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Once people do try ground insects, they’re often ready to move on to the whole bug, says Joseph Yoon, founder of Brooklyn Bugs, an organization dedicated to increasing appreciation for edible insects. Formerly a private chef, Yoon now conducts insect cooking demonstrations and tastings at schools, universities and museums. He might offer novices gougeres (French cheese puffs) made with cricket powder. “They are usually almost immediately ready to see [the insect],” says Yoon. “They’re like, ‘I ate that cricket gougeres. That was easy. I could eat that all day. All right, give me something else.’”
But before consumers feel compelled to grab a pack of dried crickets, companies will have to lure them in with advertisements. “Telling people that they should eat more insects because it’s good for them and/or good for the planet doesn’t seem to have much effect on behavior,” says experimental psychologist and gastrophysicist Charles Spence of the University of Oxford in England.
In a 2022 study, his team instead tested a tried-and-true marketing strategy: the celebrity endorsement. Researchers presented fictional ads for insect-based foods to more than 1,000 people based in the United States. Volunteers who saw ads picturing athletes such as Serena Williams and Roger Federer or actors such as Ryan Reynolds and Angelina Jolie said they were more willing to try the product than those who saw ads without celebrities.
The findings suggest that marketers may not need to reinvent advertising to sell insects, says Spence.
Regardless, taste impacts whether someone will come back for more. Yoon teaches people how to work insects into their recipes in appealing ways. For example, adding cricket powder to marinara sauce, he says, adds not only nutrition but umami. “Taste is king,” Tamir says. Grasshoppers, he says, have “umami flavors — mainly mushrooms, pecans, coffee and chocolate. They enhance meaty flavors.”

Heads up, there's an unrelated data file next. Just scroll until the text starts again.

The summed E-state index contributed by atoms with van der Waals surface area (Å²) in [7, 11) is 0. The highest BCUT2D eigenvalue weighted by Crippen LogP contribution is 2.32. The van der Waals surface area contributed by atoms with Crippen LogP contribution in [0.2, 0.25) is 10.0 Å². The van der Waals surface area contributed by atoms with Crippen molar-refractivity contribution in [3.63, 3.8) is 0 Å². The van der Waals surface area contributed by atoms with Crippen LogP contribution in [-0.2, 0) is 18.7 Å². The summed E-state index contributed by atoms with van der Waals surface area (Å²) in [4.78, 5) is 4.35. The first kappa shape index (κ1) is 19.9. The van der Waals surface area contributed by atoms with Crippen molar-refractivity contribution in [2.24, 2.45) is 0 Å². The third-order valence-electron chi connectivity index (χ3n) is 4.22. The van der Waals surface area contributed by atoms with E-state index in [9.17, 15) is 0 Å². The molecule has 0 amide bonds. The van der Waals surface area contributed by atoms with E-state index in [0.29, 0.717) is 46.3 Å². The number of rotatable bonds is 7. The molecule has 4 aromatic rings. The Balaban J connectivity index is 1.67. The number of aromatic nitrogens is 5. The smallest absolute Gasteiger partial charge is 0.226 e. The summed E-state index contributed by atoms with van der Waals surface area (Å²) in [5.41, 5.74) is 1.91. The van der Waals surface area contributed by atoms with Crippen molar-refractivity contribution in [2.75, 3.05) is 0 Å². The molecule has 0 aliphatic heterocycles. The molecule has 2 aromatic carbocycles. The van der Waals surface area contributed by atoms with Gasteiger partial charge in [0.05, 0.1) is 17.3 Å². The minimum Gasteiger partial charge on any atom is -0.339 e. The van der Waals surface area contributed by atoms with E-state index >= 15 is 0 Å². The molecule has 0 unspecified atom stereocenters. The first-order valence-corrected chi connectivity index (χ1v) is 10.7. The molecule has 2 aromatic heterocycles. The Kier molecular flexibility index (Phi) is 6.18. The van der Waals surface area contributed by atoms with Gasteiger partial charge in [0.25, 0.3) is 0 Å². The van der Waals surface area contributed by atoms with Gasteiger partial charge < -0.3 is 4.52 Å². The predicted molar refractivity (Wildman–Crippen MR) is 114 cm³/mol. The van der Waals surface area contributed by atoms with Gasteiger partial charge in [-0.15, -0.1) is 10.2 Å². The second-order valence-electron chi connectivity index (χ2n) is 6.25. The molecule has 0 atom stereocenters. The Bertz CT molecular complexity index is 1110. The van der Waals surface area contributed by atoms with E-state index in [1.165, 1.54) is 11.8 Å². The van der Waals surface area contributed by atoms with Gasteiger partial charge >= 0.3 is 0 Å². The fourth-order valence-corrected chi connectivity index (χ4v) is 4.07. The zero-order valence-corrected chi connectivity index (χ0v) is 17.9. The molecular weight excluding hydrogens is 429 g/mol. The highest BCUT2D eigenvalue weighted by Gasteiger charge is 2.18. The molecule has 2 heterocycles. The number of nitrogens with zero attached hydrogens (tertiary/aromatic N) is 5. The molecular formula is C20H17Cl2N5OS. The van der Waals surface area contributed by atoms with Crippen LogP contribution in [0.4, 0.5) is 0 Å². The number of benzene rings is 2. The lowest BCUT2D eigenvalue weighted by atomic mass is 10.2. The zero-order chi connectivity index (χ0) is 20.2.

Hargol is working with processed meat producers in the United States, Canada and Asia to develop products like burgers, meatballs and sausage that will contain chicken, beef or other protein sources combined with ground grasshopper.
Pointing to a picture of a chicken and grasshopper patty prototype, Tamir outlines Hargol’s selling points: It tastes better than other burgers because of this unique ingredient (which he leaves unnamed). “And then we can explain, it is better for the environment, it is better for your health.”
Watching others enjoy insects may also help break down barriers. In Sanchez’s entomophagy classes, she discusses how she enjoys eating insects herself. She never forces anyone to try insects, though most, she says, do.
Back at the pavilion in Lancaster County, after Welk popped that cooked mealworm into her mouth, many others followed suit. Welk’s 8-year-old sister, Leona, wasn’t so sure. They taste better than sprinkles, Sanchez assured her.
Leona watched as family members tried the insects. The program was about to wrap up when she finally marched over to the demo table, reached for a mealworm, and ate it. “It didn’t taste like anything,” she shrugged. “I’m still not putting them on my ice cream.”
A longer version of this article originally appeared in the Front Matter section of the Proceedings of the National Academy of Sciences.